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BUDGET 2015

More tax hikes 'inevitable, but not imminent'

Observers say there is still room to strengthen Singapore's revenue base, whether by taxing more income earners or by raising the GST rate

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Deputy Prime Minister and Finance Minister Tharman Shanmugaratnam had caught economists unawares on Monday with his announcement of an increase in the top marginal rate of personal income tax to 22 per cent from 20 per cent, and smaller adjustments for others in the top five per cent of income earners.

Singapore

BUDGET 2015's surprise hike in top personal income tax rates reflects the government's determination to strengthen future revenues, with the next iteration likely to come from higher Goods and Services Tax (GST) - though this may not happen anytime soon, observers have said.

Deputy Prime Minister and Finance Minister Tharman Shanmugaratnam had caught economists unawares on Monday with his announcement of an increase in the top marginal rate of personal income tax to 22 per cent from 20 per cent, and smaller adjustments for others in the top five per cent of income earners.

Noting the inevitable increase in government spending in the future, driven largely by health care and infrastructure needs, Mr Tharman had underscored the need to review Singapore's domestic taxes to bolster the country's fiscal position for the long term.

"Our philosophy is to keep the burden on the middle-income low, and to target benefits at the most important needs of the poor and middle-income groups ... Hence, we have designed our system such that we have lower overall taxes than most countries, but nevertheless maintain a highly progressive regime," he said, adding that the lower-income group gets significantly more benefits than the taxes they pay.

Still, observers told The Business Times that there is room to strengthen Singapore's revenue base - whether by way of higher marginal tax rates for a broader swathe of income earners, or through a rise in the GST rate.

After all, they said, calls for greater social spending must come with a new social compact - where a stronger sense of collective responsibility augments the long-held foundation of personal effort. At present, the top 10 per cent of Singapore's taxpayers foot slightly over 80 per cent of personal income taxes.

Nanyang Technological University (NTU) associate professor of economics Walter Theseira said: "I think the main motivation for widening the tax base is, honestly, not the revenue. It's more about the principle of solidarity, which is that everybody contributes something, even if it's not a very large amount. To give the idea that we'll tax you only if you're very rich and the rest of you get redistribution from the rest of these guys - that's not the message to send."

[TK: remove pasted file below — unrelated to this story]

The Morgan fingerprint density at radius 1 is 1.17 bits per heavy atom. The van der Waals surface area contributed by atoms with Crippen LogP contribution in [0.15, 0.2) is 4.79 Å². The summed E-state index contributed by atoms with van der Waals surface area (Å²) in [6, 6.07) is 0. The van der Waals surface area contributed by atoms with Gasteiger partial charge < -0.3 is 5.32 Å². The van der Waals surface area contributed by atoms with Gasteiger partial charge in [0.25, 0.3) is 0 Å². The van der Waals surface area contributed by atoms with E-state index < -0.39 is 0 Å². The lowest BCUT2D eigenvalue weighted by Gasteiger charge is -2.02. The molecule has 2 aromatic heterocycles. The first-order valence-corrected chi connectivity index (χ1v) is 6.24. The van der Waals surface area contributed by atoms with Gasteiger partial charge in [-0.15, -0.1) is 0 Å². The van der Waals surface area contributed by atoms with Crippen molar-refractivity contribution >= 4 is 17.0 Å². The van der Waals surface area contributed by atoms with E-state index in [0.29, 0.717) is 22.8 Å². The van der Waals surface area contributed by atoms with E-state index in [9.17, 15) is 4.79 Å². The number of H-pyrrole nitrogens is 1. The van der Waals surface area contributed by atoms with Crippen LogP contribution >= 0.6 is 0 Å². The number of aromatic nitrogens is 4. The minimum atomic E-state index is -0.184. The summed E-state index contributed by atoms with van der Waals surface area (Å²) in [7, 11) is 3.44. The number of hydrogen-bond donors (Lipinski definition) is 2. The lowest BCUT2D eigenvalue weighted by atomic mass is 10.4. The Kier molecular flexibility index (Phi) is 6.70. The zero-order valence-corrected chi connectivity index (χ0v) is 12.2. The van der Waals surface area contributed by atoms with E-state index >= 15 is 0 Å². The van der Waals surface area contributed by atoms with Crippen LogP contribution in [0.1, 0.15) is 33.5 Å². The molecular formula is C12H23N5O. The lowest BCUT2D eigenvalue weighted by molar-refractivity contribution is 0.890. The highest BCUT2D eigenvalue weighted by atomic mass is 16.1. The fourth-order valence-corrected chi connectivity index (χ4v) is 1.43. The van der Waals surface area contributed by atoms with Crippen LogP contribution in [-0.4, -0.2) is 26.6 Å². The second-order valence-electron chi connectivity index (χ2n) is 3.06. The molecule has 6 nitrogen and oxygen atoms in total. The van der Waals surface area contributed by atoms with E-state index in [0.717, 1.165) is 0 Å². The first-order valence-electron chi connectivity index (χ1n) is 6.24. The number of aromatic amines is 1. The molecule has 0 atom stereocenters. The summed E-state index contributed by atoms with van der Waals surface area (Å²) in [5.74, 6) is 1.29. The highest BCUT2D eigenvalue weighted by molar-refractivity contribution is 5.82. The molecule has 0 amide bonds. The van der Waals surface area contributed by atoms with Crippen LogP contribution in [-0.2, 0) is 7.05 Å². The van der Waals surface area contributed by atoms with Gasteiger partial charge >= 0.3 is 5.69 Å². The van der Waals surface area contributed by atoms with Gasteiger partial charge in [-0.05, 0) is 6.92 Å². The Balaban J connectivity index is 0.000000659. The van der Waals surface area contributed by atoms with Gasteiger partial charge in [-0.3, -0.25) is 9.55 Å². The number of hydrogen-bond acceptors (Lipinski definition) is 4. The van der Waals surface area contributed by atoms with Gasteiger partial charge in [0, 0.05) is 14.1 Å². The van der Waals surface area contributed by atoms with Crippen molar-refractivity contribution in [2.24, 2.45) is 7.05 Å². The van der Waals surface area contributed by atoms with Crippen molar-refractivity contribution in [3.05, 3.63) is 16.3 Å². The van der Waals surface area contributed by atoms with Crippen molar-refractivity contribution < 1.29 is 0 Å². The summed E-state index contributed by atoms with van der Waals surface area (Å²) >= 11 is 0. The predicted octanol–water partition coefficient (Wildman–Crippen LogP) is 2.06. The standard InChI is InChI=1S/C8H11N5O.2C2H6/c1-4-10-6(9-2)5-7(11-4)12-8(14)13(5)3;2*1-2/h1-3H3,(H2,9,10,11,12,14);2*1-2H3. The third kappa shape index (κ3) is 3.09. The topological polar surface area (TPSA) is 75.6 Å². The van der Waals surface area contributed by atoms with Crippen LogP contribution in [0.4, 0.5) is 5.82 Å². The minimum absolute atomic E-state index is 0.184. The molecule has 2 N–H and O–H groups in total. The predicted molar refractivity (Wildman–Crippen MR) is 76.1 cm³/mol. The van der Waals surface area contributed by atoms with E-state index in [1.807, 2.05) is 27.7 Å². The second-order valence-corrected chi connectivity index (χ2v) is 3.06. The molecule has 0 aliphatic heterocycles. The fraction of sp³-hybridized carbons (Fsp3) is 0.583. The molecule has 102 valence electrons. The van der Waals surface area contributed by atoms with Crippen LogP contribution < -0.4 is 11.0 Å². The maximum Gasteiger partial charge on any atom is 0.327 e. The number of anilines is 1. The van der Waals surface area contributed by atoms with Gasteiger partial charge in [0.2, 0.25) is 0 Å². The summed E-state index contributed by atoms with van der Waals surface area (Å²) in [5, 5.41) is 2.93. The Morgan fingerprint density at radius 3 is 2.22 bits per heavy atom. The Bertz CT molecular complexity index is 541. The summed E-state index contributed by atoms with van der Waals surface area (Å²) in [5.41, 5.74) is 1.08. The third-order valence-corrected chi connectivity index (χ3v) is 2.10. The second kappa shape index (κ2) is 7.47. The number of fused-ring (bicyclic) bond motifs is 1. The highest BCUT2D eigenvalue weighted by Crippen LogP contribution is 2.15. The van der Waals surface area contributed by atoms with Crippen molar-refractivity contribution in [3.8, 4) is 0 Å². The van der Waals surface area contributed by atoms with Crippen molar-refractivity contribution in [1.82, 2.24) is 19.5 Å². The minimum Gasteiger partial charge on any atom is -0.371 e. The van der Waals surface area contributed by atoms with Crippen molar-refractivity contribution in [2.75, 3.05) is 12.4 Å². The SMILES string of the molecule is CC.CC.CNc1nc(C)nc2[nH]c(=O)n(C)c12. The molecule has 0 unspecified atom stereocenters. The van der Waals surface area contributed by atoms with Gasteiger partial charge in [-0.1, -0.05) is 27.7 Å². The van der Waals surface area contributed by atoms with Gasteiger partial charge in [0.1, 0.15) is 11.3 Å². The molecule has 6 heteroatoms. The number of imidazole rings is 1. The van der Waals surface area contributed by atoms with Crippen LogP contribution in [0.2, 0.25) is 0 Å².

Indeed, Mr Tharman had said on Monday that "it would be naive to think that we can keep raising tax rates without affecting our competitiveness", and noted that many Singaporean professionals are in fact working abroad, in places like Hong Kong.

Still, Laurence Lien, chairman and chief executive of Asia Philanthropy Circle, said there is still room for top marginal tax rates to increase further: "Whether it's 22, 24, or 25 per cent - it's still more than bearable for high income earners, who get a lot of value out of being here."

Even so, now that steps have been taken to make Singapore's income tax regime more progressive - especially with the introduction of various negative income taxes for lower-income groups in recent years, such as Workfare and the Silver Support Scheme - private-sector economists say a rise in consumption taxes, particularly GST, will be next.

Mizuho's Vishnu Varathan, noting that top-end tax rates cannot keep rising without adjustments to consumption tax, said: "It's like eating a fishball on a stick - you don't keep biting on one side because half your fishball is going to drop off on the other side."

He added: "There is a bona fide intent to have our tax system be very progressive, but at the same time, Mr Tharman has emphasised that we have to look at the entire suite of measures to see the progressivity of this.

"So at some point - maybe five or eight years down the road - our GST will have to rise to 10, or maybe even 12 per cent."

Even though the GST is a broad-based, regressive tax system, economists do not think that increasing it would undermine recent efforts to make the income tax regime more progressive.

UOB's Francis Tan said: "As long as the government is efficient and sufficient in identifying the bottom tier who need GST vouchers, they can increase intensity of subsidy to help those suffering from an additional three percentage point GST hike."

Still, several observers pointed out that this is unlikely to materialise anytime soon, citing the government's assurance in 2011 that the GST rate would not be increased for at least the next five years.

Mr Tharman had also said in his Budget speech that, based on current projections, the revenue measures introduced in Budget 2015 "will provide sufficiently" for the increased spending needs planned for until the end of this decade.

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